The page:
The Mount Vernon Statement

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I like this:

The conservatism of the Declaration asserts self-evident truths based on the laws of nature and nature’s God. It defends life, liberty and the pursuit of happiness. It traces authority to the consent of the governed. It recognizes man’s self-interest but also his capacity for virtue.
[…]
A Constitutional conservatism unites all conservatives through the natural fusion provided by American principles. It reminds economic conservatives that morality is essential to limited government, social conservatives that unlimited government is a threat to moral self-government, and national security conservatives that energetic but responsible government is the key to America’s safety and leadership role in the world. (from The Mount Vernon Statement)

You can read the whole statement here – it’s not very long.

I’m having an urge this Lent to sit down and read our country’s founding documents. I wonder what percentage of Americans have actually done this? I don’t think I’ve ever sat down and just read through them.

I actually have the Declaration of Independence framed. When I was a bachelor it was up on my wall. That changed when I got married.

I do still have my longhorn skull (with the horns sawed off – whoop!) hanging up. I’d say I came out on the sweet end of that compromise.

Anyway, the gov has some archives online and guess what they have in there? Yep – the U.S. Constitution, Bill of Rights and the Declaration of Independence. I think I’m going to give them a good read soon. And I just downloaded the Federalist Papers on my Kindle.

3 comments Add comment

Heather February 18, 2010 at 9:14 am

I’m interested in reading the Anti-Federalist Papers. Those that wrote the Federalist Papers were in favor of a bigger federal government, and those that wrote the Anti-Federalist Papers were not. I haven’t read the Federalist Papers, but they are on my list!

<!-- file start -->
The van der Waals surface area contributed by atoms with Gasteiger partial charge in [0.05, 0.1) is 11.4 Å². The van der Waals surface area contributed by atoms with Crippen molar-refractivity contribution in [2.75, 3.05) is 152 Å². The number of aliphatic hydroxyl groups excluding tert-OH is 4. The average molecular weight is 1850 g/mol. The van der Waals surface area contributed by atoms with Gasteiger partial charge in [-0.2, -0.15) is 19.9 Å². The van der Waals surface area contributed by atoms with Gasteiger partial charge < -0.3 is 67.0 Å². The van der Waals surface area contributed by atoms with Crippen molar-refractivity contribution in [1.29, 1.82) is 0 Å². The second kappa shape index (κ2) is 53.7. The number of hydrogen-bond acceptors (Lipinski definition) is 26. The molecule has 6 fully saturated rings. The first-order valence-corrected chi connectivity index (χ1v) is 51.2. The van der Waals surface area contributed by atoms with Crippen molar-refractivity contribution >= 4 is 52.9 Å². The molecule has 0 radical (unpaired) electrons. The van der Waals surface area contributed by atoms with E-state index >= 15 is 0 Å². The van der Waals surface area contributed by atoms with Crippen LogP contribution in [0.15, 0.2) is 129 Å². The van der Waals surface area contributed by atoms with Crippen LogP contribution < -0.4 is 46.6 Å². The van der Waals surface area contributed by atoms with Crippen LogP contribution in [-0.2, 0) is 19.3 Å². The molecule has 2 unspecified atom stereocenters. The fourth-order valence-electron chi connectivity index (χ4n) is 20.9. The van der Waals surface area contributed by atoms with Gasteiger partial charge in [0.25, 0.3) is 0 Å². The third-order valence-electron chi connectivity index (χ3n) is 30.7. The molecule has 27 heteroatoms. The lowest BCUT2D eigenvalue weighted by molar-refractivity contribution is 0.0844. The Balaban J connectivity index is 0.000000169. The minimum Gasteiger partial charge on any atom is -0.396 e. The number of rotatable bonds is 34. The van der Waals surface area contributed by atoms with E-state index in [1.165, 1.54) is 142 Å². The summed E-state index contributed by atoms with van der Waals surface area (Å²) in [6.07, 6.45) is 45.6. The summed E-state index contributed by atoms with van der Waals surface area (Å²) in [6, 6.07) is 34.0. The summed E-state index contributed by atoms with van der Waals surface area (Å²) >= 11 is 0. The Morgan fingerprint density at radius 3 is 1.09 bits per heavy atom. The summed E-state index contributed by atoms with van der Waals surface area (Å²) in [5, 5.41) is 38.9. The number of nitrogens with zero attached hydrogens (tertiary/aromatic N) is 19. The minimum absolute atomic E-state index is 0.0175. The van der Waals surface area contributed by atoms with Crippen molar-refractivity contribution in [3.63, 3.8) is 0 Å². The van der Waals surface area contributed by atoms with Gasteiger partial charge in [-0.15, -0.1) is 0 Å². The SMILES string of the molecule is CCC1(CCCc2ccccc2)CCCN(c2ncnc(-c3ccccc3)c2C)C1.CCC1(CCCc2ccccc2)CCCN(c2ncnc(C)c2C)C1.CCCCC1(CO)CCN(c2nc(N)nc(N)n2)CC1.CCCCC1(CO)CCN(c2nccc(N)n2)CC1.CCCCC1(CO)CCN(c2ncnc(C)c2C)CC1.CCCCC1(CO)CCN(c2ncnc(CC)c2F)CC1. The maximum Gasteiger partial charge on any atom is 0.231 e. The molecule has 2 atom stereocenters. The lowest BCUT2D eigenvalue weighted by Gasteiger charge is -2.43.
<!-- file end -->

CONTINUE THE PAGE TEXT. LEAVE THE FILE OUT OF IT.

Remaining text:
Matthew Warner February 18, 2010 at 12:06 pm

I’ll add the anti-federalist papers to mine as well! Sounds like there are some interesting thoughts in there. However, the Federalist papers weren’t in favor of a big federal government. They were in favor of the Constitution and they were written by a few of the founding fathers. They were in favor of a very limited, small federal government.

It is my understanding that the anti-federalist papers were arguments against the ratification of the constitution. Federalist papers tried to explain why the ratification of the constitution would be a good thing. All important stuff I intend on reading more about. Thanks!

Heather February 18, 2010 at 3:25 pm

I think the Anti-Federalists were more for the Articles of Confederation, over the Constitution, which would be more state/local government…I definitely intend on reading both, to figure out a way out of the mess we’re in now!

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